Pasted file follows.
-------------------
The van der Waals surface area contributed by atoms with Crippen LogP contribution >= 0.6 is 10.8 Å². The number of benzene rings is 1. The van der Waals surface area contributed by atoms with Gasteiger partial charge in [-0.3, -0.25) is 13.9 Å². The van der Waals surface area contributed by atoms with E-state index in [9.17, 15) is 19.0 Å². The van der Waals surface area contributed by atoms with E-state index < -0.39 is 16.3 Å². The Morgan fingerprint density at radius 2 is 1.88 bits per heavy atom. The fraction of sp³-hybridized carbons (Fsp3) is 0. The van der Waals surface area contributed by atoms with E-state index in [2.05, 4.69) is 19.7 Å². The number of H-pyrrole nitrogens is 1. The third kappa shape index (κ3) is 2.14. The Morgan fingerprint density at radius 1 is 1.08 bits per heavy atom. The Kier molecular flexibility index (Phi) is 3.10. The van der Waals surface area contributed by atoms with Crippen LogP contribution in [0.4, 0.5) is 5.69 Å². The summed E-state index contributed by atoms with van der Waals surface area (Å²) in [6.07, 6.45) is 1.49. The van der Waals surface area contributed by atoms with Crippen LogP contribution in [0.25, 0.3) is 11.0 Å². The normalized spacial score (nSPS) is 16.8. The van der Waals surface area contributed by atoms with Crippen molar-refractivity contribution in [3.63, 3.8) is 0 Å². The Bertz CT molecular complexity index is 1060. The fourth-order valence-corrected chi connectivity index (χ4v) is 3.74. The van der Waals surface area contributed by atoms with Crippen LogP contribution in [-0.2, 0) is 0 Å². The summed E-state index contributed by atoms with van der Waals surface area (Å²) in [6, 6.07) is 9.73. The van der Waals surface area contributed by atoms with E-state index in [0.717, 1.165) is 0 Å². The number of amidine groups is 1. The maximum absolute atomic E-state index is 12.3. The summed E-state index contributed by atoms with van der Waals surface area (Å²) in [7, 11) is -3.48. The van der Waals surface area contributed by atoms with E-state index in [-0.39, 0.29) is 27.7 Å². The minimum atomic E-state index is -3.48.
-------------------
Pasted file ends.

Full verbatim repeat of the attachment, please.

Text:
The van der Waals surface area contributed by atoms with Crippen LogP contribution >= 0.6 is 10.8 Å². The number of benzene rings is 1. The van der Waals surface area contributed by atoms with Gasteiger partial charge in [-0.3, -0.25) is 13.9 Å². The van der Waals surface area contributed by atoms with E-state index in [9.17, 15) is 19.0 Å². The van der Waals surface area contributed by atoms with E-state index < -0.39 is 16.3 Å². The Morgan fingerprint density at radius 2 is 1.88 bits per heavy atom. The fraction of sp³-hybridized carbons (Fsp3) is 0. The van der Waals surface area contributed by atoms with E-state index in [2.05, 4.69) is 19.7 Å². The number of H-pyrrole nitrogens is 1. The third kappa shape index (κ3) is 2.14. The Morgan fingerprint density at radius 1 is 1.08 bits per heavy atom. The Kier molecular flexibility index (Phi) is 3.10. The van der Waals surface area contributed by atoms with Crippen LogP contribution in [0.4, 0.5) is 5.69 Å². The summed E-state index contributed by atoms with van der Waals surface area (Å²) in [6.07, 6.45) is 1.49. The van der Waals surface area contributed by atoms with Crippen LogP contribution in [0.25, 0.3) is 11.0 Å². The normalized spacial score (nSPS) is 16.8. The van der Waals surface area contributed by atoms with Crippen molar-refractivity contribution in [3.63, 3.8) is 0 Å². The Bertz CT molecular complexity index is 1060. The fourth-order valence-corrected chi connectivity index (χ4v) is 3.74. The van der Waals surface area contributed by atoms with Crippen LogP contribution in [-0.2, 0) is 0 Å². The summed E-state index contributed by atoms with van der Waals surface area (Å²) in [6, 6.07) is 9.73. The van der Waals surface area contributed by atoms with E-state index in [0.717, 1.165) is 0 Å². The number of amidine groups is 1. The maximum absolute atomic E-state index is 12.3. The summed E-state index contributed by atoms with van der Waals surface area (Å²) in [7, 11) is -3.48. The van der Waals surface area contributed by atoms with E-state index in [-0.39, 0.29) is 27.7 Å². The minimum atomic E-state index is -3.48.